KZN Health MEC not to blame for healthcare crisis‚ says premier
There was "no dereliction of duty" by KwaZulu-Natal health MEC Sibongiseni Dhlomo‚ provincial Premier Willies Mchunu said on Thursday - this despite an oncology crisis in KZN.
Amid calls for Mchunu to remove Dhlomo from his executive‚ the premier said there was no reason for him to take that step.
"To do that I would have to satisfy myself if there was dereliction of duty on the part of the MEC. I have not. I have to be fair to the MEC. There have been interventions‚ but perhaps not adequate‚" said Mchunu. He was speaking on Thursday‚ when the KZN legislature was briefed on the healthcare crisis. Mchunu sought for his government to take collective responsibility for the situation‚ but absolved Dhlomo from personally being liable for the calamity.
It was revealed that the Treasury department would be taking over some of the health department's functions‚ particularly around procurement and equipment maintenance.
"Treasury will be making a Section 18 intervention in terms of the PFMA [Public Finance Management Act] to temporarily control the SCM [Supply Chain Management] functions in the department‚ until such time the necessary financial management controls are in place‚" said Mchunu.
He said the work of Treasury will involve taking stock of all tenders‚ many of which are running on a month to month basis.
"These will be converted into proper contracts. Government has set timelines. The contract register will be finalised by the end of August 2017‚ and all tender backlogs should have been dealt with by no later than January 2018. It is planned for all period contracts to be finalised by May 2019‚" said Mchunu.
The premier admitted that internal controls in the department were weak due to a lack of capacity. Mchunu said Treasury will deploy resources to strengthen this capacity.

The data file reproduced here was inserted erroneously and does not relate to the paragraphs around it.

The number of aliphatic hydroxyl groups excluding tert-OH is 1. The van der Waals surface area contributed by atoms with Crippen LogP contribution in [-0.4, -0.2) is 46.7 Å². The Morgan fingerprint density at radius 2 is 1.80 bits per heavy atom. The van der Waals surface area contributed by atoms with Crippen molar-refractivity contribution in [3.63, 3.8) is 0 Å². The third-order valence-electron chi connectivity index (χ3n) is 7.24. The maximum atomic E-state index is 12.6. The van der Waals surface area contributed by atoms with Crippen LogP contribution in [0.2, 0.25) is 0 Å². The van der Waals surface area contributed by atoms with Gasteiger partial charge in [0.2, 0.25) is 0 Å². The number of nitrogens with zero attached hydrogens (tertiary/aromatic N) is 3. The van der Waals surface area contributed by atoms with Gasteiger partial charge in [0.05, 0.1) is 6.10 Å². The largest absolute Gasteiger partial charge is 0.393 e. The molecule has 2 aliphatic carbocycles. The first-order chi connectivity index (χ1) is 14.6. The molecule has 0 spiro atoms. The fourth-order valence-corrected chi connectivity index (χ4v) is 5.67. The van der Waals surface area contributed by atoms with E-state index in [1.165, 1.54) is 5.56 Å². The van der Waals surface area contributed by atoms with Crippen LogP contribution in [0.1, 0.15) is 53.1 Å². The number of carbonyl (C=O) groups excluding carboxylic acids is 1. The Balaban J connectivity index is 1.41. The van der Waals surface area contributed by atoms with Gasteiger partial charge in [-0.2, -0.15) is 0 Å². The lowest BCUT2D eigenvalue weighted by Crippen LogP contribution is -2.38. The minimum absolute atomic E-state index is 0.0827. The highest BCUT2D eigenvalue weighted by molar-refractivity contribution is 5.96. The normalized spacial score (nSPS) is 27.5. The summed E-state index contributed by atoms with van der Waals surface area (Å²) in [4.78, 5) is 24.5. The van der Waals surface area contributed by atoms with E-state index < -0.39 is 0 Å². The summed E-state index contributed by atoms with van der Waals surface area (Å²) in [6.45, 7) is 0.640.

The interventions come as amid a damning report by the South African Human Rights Commission which found that the department failed its cancer patients.
The 68-page SAHRC report found that "the delays in the provision of‚ and in some cases the denial of‚ oncology services to cancer patients‚ some of whom are destitute and in need of health care‚ affects them in a most fundamental way".
Finance MEC Belinda Scott pledged that by January there will be improvements.
"You can hold me to task on that...we are not here to make excuses. There is going to be substantial deployment of financial resources to turn the situation around‚" said Scott.
Earlier‚ when Dhlomo delivered his address to the legislature‚ he admitted that there was a noticeable gap in the management of the department that has been developing over the past months. He admitted that the doctors who marched and were their own comrades raised genuine concerns that needed to be addressed. He said clinicians and CEOs of hospitals have expressed similar frustrations‚ especially about the equipment.
"The procurement of services‚ including equipment‚ in the department is the sole responsibility of the accounting officer [head of department]. It is not the responsibility of the executive authority [MEC]‚" he said‚ adding that he was continuing to provide leadership and direction to prevent the collapse of services.
Meanwhile‚ opposition parties voiced their frustrations when speaker Lydia Johnson refused to allow a snap debate on the current oncology crisis during the legislature sitting.
DA Chief Whip Mark Steele said Johnson‚ by refusing the DA's request for an urgent debate‚ has acted largely in terms of the political imperatives of her party to protect their MEC.
"It is‚ however‚ obvious that many members of the ANC find the position of the MEC untenable. Had the debate proceeded‚ these members would have had the opportunity to express their loss of confidence in the MEC‚" he said.